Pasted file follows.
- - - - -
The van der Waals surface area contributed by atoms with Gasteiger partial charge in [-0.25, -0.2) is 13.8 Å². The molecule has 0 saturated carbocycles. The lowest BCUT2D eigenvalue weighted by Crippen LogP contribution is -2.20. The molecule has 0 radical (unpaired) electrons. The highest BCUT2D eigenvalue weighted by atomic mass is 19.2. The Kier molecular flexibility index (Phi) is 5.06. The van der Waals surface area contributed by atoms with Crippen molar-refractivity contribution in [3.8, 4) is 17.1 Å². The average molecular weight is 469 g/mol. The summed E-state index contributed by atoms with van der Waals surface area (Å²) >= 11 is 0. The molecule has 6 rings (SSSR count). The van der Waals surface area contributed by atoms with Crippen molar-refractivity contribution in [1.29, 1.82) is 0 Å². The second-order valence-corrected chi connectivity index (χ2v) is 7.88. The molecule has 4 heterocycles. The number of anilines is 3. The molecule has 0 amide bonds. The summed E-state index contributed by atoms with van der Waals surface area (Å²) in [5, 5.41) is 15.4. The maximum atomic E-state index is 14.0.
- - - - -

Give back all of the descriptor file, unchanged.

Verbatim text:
The van der Waals surface area contributed by atoms with Gasteiger partial charge in [-0.25, -0.2) is 13.8 Å². The molecule has 0 saturated carbocycles. The lowest BCUT2D eigenvalue weighted by Crippen LogP contribution is -2.20. The molecule has 0 radical (unpaired) electrons. The highest BCUT2D eigenvalue weighted by atomic mass is 19.2. The Kier molecular flexibility index (Phi) is 5.06. The van der Waals surface area contributed by atoms with Crippen molar-refractivity contribution in [3.8, 4) is 17.1 Å². The average molecular weight is 469 g/mol. The summed E-state index contributed by atoms with van der Waals surface area (Å²) >= 11 is 0. The molecule has 6 rings (SSSR count). The van der Waals surface area contributed by atoms with Crippen molar-refractivity contribution in [1.29, 1.82) is 0 Å². The second-order valence-corrected chi connectivity index (χ2v) is 7.88. The molecule has 4 heterocycles. The number of anilines is 3. The molecule has 0 amide bonds. The summed E-state index contributed by atoms with van der Waals surface area (Å²) in [5, 5.41) is 15.4. The maximum atomic E-state index is 14.0.